Treatment

Treatment helps people stop using the drugs they’re addicted to. Treatment can include talk therapy, medicine, or both. It helps them learn to fight the urges to use drugs again, and it helps them regain control in their lives.

Drug use can affect every part of a person’s life. Therefore, treatment needs to work with all areas of your life – your relationships, your work, the way you have fun, and how you deal with problems.

Treatment can help people who are just starting to get addicted; you don’t have to be at “rock bottom” for treatment to work. When someone quits taking drugs and starts learning how to live life without drugs, we say they are “in recovery.”

Source: National Institute on Drug Abuse, Easy-to-Read Drug Facts

The First Step in Getting Help

Typically, the first step in seeking help for addiction is talking to an addiction professional. The professional can conduct a screening and/or assessment to determine what resources may be helpful. If an assessment is warranted, an American Society of Addiction Medicine (ASAM) assessment may be utilized. The ASAM asks questions about health history, current health condition, past/present substance use, thoughts, motivation, mental health, and living environment. Since the information is used to determine the best referral resource, it is imperative that questions are answered honestly and thoroughly. The assessment may take 1.5 to 2 hours to complete.

Assessments are available through several community providers as well as from the Recovery Resource Center. A few providers and their contact information are listed below:

  • Recovery Resource Center: (205) 458-3377
  • Aletheia House: (205) 324-6502
  • Beacon Addiction Treatment Center: (205) 917-3733 ext.234

How to Get Into Treatment

If you, a friend, or a loved one has a drug or alcohol problem and is looking for help, it’s important to know that getting into treatment can be a process. Different levels of treatment are available, from outpatient care to a residential (inpatient) program. On our Resources page, we provide a list of local treatment facilities along with their contact information. This list is divided by the level of care provided by each facility.

Note: Although there are many facilities in Jefferson County that provide services for drug and alcohol addiction, many do not use evidence-based treatments or techniques, meaning that they don’t necessarily use a scientifically or medically proven approach to treatment. In addition, they aren’t licensed by any licensing committee or board to provide substance abuse treatment. Generally, these are faith-based programs sponsored by local churches.

How to Pay For Treatment

Private Insurance or Self-Pay: If you have insurance and/or have the financial resources to self-pay, getting into treatment only takes a phone call to an admissions office to get started. The admission process varies at each facility; some will gather information on the phone, while others will schedule an appointment for you do undergo a screening or assessment. Treatment center personnel will gather details about what substance(s) you are using and how much, your payment method or insurance information, your health status, and your support structure, then they will recommend a level of care. Admission usually takes 1-2 days, if space is available.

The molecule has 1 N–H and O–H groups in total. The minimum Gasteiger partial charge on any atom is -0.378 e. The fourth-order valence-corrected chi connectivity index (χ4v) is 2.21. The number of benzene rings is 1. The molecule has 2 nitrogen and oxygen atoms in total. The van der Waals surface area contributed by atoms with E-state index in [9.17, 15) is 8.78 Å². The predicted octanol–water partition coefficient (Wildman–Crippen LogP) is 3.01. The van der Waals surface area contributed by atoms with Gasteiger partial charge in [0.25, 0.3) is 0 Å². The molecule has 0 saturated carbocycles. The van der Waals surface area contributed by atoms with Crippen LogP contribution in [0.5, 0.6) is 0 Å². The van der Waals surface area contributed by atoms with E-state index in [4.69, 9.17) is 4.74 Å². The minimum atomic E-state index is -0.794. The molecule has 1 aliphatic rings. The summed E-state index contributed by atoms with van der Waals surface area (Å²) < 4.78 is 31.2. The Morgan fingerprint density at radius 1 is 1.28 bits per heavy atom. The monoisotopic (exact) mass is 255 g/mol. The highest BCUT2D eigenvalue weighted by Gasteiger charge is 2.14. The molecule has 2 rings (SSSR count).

No Insurance: The Alabama Department of Mental Health operates treatment centers throughout the state that provide treatment at low cost, but getting into treatment is a longer process. To get into a state-funded treatment program, you will need an assessment. A few treatment centers do their own assessments as part of the admission process, but most require that you go to another location to have the assessment. The Recovery Resource Center provides these assessments at no charge. The results are then faxed or taken with you to the treatment center you are trying to enter.

Once the facility has the assessment, you are eligible to be admitted or put on a waiting list. Some treatment centers offer pre-treatment groups or services while you are waiting for admission. While you are on the list, you need to stay in touch with the facility where you will be admitted.

Types of Treatment

Early Intervention: This level of care is designed for adults and adolescents who are at risk of developing substance-related problems.

Outpatient: This level of care typically consists of fewer than 9 hours of service per week for adults or fewer than 6 hours a week for adolescents of recovery or motivational enhancement therapies and strategies.

Intensive Outpatient: This level of care typically consists of 9 or more hours of service a week for adults or 6 or more hours for adolescents to treat multidimensional instability. It is an organized outpatient service that delivers treatment services during the day, before or after work or school, in the evening, and/or on weekends.